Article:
UX design: Why is Microsoft's 'save' icon still a floppy disk?
The past few years have seen rapid cultural change, including the growing conversation around LGBTQ+ and women’s rights, as well as the emergence of new public-health threats like Zika. Many of these cultural topics have gained such notoriety that they’ve earned an official place in the emoji language.
What’s particularly interesting about emoji culture is that the governing body of emojis, Unicode, has established an annual review process for identifying opportunities for new emojis. This is very important because culture changes rapidly and so it gives the emoji culture a way of staying current.
Contrast this to product or interface design. A recent tweet from a Japanese worker pointed out that the iconography used in Microsoft Word for ‘saving’ resembled a vending machine.
The worker is part of a generation who has never used floppy disks before so, to that person, the save icon was quite perplexing—and probably not too intuitive.
This isn’t a one-off example. Instagram’s logo is a vintage camera and Google’s photo search is a handheld camera, and yet most people use their phones as cameras. The iPhone’s phone icon is similar to that of a landline, when the vast majority use the rectangular smartphone to make calls. And, even more outdated, the iPhone’s voicemail icon is reminiscent of old, analog tapes.
Though software refreshes regularly, perhaps even more regularly than the official emoji set, how often are the meaning of icons truly assessed? In the case of Microsoft Office, it seems the answer is never. It’s only ever been refreshed with slightly different design treatments. The logo has seen more updates than the icons.
When we set out to design an interface or product, our industry always discusses the finer points of user centricity. If your product is designed for the masses, shouldn’t the iconography be universal? And if you are using an iconography system based on real objects, could it be confusing to a subset of users?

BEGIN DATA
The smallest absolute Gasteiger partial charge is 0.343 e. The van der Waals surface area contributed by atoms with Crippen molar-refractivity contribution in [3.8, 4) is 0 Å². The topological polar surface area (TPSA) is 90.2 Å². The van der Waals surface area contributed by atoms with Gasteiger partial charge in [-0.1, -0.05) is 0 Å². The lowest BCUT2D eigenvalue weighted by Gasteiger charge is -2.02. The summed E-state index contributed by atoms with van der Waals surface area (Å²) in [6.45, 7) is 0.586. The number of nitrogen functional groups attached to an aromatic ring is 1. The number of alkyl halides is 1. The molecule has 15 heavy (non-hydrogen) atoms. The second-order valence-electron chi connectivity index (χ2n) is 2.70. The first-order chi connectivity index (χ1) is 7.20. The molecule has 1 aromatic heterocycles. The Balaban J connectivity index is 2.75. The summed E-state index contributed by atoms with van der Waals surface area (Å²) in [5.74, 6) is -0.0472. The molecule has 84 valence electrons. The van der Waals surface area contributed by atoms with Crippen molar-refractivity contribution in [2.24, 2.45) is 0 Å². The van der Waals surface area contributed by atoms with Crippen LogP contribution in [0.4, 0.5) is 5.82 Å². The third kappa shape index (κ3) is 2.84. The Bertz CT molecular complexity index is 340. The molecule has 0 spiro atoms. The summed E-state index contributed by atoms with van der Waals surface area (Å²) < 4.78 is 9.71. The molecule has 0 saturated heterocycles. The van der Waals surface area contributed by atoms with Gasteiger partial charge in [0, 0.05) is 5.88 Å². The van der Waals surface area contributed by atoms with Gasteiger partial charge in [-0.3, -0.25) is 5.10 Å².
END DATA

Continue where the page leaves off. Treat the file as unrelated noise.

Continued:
Skueomorphism in action
The issue with the above examples lies with a design approach called skueomorphism, which refers to design that mimicks real-world objects. This approach is often useful when introducing a new concept or product to users, as it helps teach them how to interact with the product by relying on their past experiences with an object represented by design. The floppy disk icon for example, was an object on which users saved information. At a certain point, once the user base is trained on how to use the product, the skeuomorphism aspects become less essential. Apple’s iPhone interface updates over the past several years are a great example of this—they’ve simplified the icons. But although they have simplified the iconography, they’ve not graduated from using outdated technology, thus a subset of their users also likely suffers from confusion.
Another major issue of iconography design in products is a reliance on real-world technology. The outdated examples above are all technology objects, which rapidly experience change. If iconography is not regularly refreshed, the technology represented could become obsolete without product owners even realizing it. This may not be an issue if the target audience is a focused group familiar with this technology. However, brands with mass appeal or diverse user bases may suffer from a lack of comprehension if they rely on a technology device for an icon.
To avoid falling into the trap Microsoft has fallen into, learn from the emoji culture. Regularly, perhaps annually, assess the culture in which your audience lives. Are the icons something they’d continue to recognize? Better yet, if your product has an established user base, work with your design team to identify gestures, symbols or objects that have stood the test of time to leverage in your iconography set. So, next time your company sets off to refresh your brand or redesign your logo, don’t forget to assess your iconography too.